The euro zone must stick to its austerity-led recovery plan, Germany’s finance minister insisted on Monday, signalling Berlin’s limited appetite for the more growth-oriented policies advocated by some other European leaders.
Wolfgang Schäuble said the only way to achieve the economic growth that was needed in the region was to continue to rein in budget deficits and pay down debt, praising the tough new Spanish budget – which contains 27 billion euros in new taxes and spending cuts – as an example.
“The first precondition in order to have sustainable growth everywhere in Europe is fiscal consolidation,” Mr Schäuble said at a press conference with his Spanish counterpart, Luis de Guindos. “If now we talk about growth, it shouldn’t be understood as a change of direction. That would be a mistake.”
Mr Schäuble’s remarks, following similar comments from Angela Merkel, Germany’s chancellor, come despite the recent political upheaval in France, Greece and the Netherlands, where strong polling from euroskeptic populists has forced political leaders to confront
The push for new growth policies – prompted in part by expectations of a victory in Sunday’s French presidential election by socialist François Hollande, who has made such policies a cornerstone of his campaign – has prompted EU officials to dust off similar proposals that have been stymied in the past.
“A number of actors are trying to adjust to the change in tone in the debate,” said one senior EU diplomat involved in the discussions.
EU officials said the plan gaining the most traction is new funding for the European Investment Bank, the EU agency which invests alongside private financing in infrastructure and other European development projects.
Olli Rehn, the EU’s top economic official, this month proposed 10 billion euros in new capital for the EIB, which would raise the bank’s lending capacity by 60 billion euros – a move that has since been backed by both Ms Merkel and Mr Hollande. Mr Schäuble said the EIB had “good experience” of attracting capital through co-financing projects.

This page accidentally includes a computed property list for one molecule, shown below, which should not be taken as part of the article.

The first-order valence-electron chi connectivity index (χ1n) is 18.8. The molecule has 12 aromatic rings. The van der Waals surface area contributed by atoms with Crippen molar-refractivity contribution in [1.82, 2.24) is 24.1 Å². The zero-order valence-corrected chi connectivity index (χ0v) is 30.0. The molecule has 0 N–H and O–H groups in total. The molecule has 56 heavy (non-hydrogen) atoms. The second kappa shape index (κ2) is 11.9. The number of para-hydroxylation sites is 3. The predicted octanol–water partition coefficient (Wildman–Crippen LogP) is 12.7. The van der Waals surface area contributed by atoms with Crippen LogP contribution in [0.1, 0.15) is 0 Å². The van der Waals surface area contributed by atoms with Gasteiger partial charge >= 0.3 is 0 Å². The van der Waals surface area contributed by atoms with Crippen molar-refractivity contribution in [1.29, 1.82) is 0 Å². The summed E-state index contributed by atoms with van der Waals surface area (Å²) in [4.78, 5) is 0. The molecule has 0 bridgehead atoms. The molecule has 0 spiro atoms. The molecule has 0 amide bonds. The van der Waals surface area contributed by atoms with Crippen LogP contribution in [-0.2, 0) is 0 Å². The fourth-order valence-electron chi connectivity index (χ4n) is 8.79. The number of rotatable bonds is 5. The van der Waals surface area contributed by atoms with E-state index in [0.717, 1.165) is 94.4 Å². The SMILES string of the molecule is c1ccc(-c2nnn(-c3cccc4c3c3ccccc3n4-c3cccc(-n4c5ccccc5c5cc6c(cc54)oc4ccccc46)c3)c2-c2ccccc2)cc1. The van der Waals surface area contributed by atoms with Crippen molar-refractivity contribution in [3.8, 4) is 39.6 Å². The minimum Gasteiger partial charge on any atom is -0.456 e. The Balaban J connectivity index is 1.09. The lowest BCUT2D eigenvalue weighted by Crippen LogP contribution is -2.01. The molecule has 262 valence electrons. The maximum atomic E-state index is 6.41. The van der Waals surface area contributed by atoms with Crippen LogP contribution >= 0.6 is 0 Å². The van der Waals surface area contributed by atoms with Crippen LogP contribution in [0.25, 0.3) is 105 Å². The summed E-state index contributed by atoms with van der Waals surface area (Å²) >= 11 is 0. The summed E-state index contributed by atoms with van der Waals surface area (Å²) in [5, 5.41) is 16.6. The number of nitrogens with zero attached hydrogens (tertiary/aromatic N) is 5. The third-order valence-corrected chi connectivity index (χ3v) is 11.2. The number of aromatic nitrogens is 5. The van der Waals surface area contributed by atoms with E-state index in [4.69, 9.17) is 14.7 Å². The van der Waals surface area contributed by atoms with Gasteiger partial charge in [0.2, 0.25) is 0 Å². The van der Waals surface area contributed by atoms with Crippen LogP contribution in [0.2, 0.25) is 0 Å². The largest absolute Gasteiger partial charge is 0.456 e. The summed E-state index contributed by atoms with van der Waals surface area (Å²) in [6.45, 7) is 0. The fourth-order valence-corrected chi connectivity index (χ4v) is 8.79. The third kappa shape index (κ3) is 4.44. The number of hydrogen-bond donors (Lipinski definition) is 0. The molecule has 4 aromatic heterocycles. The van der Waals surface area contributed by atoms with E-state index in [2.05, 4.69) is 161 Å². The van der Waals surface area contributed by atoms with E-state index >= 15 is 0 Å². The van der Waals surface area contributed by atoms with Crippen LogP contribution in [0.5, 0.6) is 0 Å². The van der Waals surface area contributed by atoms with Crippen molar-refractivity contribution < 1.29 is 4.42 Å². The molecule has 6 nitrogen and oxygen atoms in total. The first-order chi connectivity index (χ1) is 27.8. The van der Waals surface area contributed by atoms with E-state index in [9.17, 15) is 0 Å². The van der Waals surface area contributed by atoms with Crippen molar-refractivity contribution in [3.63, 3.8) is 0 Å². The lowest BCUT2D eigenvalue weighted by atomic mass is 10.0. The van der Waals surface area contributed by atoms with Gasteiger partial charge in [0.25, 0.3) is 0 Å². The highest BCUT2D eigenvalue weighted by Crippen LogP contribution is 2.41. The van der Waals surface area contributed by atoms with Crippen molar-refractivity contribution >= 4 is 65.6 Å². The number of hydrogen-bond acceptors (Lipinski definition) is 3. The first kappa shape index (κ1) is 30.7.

Such a move is unlikely to have near-term benefits, however, and other EU officials have been pushing for measures with more immediate impact.
Because of worse-than-expected economic contraction in some countries, some officials have urged a loosening of the tough new budget rules that have forced Belgium, Spain and the Netherlands to slash billions of euros in spending, despite deepening recessions in all three.
International Monetary Fund officials back such loosening and officials said there was some support for such a move within the European Commission. But there has been strong resistance from the European Central Bank, and it would likely be opposed by Berlin, as well.
Advocates of delaying tough deficit-reduction targets could be aided by new economic projections due from the European Commission later this month. The figures are expected to show sharp downward revisions in economic growth in several euro zone countries.